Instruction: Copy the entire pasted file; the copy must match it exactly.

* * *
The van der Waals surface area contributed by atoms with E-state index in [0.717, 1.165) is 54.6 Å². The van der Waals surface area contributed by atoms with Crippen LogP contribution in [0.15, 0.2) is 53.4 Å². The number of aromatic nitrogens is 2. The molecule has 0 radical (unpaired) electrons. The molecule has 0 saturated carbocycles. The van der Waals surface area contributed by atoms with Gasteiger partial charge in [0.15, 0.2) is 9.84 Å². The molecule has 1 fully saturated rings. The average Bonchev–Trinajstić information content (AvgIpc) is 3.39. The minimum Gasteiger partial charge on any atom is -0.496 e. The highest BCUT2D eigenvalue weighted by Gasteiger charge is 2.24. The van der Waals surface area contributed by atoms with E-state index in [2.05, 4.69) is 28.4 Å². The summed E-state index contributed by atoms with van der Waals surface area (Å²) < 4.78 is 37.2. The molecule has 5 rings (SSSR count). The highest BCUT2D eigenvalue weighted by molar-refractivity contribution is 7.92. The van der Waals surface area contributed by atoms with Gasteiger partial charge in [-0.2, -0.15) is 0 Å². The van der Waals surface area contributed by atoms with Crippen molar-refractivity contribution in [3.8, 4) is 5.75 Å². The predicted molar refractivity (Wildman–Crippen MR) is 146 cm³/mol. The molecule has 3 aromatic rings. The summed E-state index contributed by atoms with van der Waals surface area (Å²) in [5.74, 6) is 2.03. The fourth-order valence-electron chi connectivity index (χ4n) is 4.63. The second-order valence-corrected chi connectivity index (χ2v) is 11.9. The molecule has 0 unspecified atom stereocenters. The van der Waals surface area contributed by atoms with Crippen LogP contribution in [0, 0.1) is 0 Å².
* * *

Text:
The van der Waals surface area contributed by atoms with E-state index in [0.717, 1.165) is 54.6 Å². The van der Waals surface area contributed by atoms with Crippen LogP contribution in [0.15, 0.2) is 53.4 Å². The number of aromatic nitrogens is 2. The molecule has 0 radical (unpaired) electrons. The molecule has 0 saturated carbocycles. The van der Waals surface area contributed by atoms with Gasteiger partial charge in [0.15, 0.2) is 9.84 Å². The molecule has 1 fully saturated rings. The average Bonchev–Trinajstić information content (AvgIpc) is 3.39. The minimum Gasteiger partial charge on any atom is -0.496 e. The highest BCUT2D eigenvalue weighted by Gasteiger charge is 2.24. The van der Waals surface area contributed by atoms with E-state index in [2.05, 4.69) is 28.4 Å². The summed E-state index contributed by atoms with van der Waals surface area (Å²) < 4.78 is 37.2. The molecule has 5 rings (SSSR count). The highest BCUT2D eigenvalue weighted by molar-refractivity contribution is 7.92. The van der Waals surface area contributed by atoms with Gasteiger partial charge in [-0.2, -0.15) is 0 Å². The van der Waals surface area contributed by atoms with Crippen molar-refractivity contribution in [3.8, 4) is 5.75 Å². The predicted molar refractivity (Wildman–Crippen MR) is 146 cm³/mol. The molecule has 3 aromatic rings. The summed E-state index contributed by atoms with van der Waals surface area (Å²) in [5.74, 6) is 2.03. The fourth-order valence-electron chi connectivity index (χ4n) is 4.63. The second-order valence-corrected chi connectivity index (χ2v) is 11.9. The molecule has 0 unspecified atom stereocenters. The van der Waals surface area contributed by atoms with Crippen LogP contribution in [0, 0.1) is 0 Å².